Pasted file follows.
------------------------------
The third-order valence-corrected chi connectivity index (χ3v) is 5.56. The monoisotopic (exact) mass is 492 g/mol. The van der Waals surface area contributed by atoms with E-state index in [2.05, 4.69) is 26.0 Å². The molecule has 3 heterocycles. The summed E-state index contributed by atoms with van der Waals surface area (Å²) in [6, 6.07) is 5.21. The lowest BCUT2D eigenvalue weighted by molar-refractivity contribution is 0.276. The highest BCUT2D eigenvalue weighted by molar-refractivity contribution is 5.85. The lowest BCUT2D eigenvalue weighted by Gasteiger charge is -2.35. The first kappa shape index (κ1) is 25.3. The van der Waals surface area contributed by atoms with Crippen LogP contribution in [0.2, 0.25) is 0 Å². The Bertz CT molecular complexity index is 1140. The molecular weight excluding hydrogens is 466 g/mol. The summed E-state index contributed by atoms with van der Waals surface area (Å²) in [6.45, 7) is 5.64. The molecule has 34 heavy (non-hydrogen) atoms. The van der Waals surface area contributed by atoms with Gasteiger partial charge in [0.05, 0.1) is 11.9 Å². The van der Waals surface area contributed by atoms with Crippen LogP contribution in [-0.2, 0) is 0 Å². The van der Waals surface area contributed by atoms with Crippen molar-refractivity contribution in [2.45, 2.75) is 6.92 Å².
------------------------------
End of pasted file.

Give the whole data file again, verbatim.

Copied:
The third-order valence-corrected chi connectivity index (χ3v) is 5.56. The monoisotopic (exact) mass is 492 g/mol. The van der Waals surface area contributed by atoms with E-state index in [2.05, 4.69) is 26.0 Å². The molecule has 3 heterocycles. The summed E-state index contributed by atoms with van der Waals surface area (Å²) in [6, 6.07) is 5.21. The lowest BCUT2D eigenvalue weighted by molar-refractivity contribution is 0.276. The highest BCUT2D eigenvalue weighted by molar-refractivity contribution is 5.85. The lowest BCUT2D eigenvalue weighted by Gasteiger charge is -2.35. The first kappa shape index (κ1) is 25.3. The van der Waals surface area contributed by atoms with Crippen LogP contribution in [0.2, 0.25) is 0 Å². The Bertz CT molecular complexity index is 1140. The molecular weight excluding hydrogens is 466 g/mol. The summed E-state index contributed by atoms with van der Waals surface area (Å²) in [6.45, 7) is 5.64. The molecule has 34 heavy (non-hydrogen) atoms. The van der Waals surface area contributed by atoms with Gasteiger partial charge in [0.05, 0.1) is 11.9 Å². The van der Waals surface area contributed by atoms with Crippen LogP contribution in [-0.2, 0) is 0 Å². The van der Waals surface area contributed by atoms with Crippen molar-refractivity contribution in [2.45, 2.75) is 6.92 Å².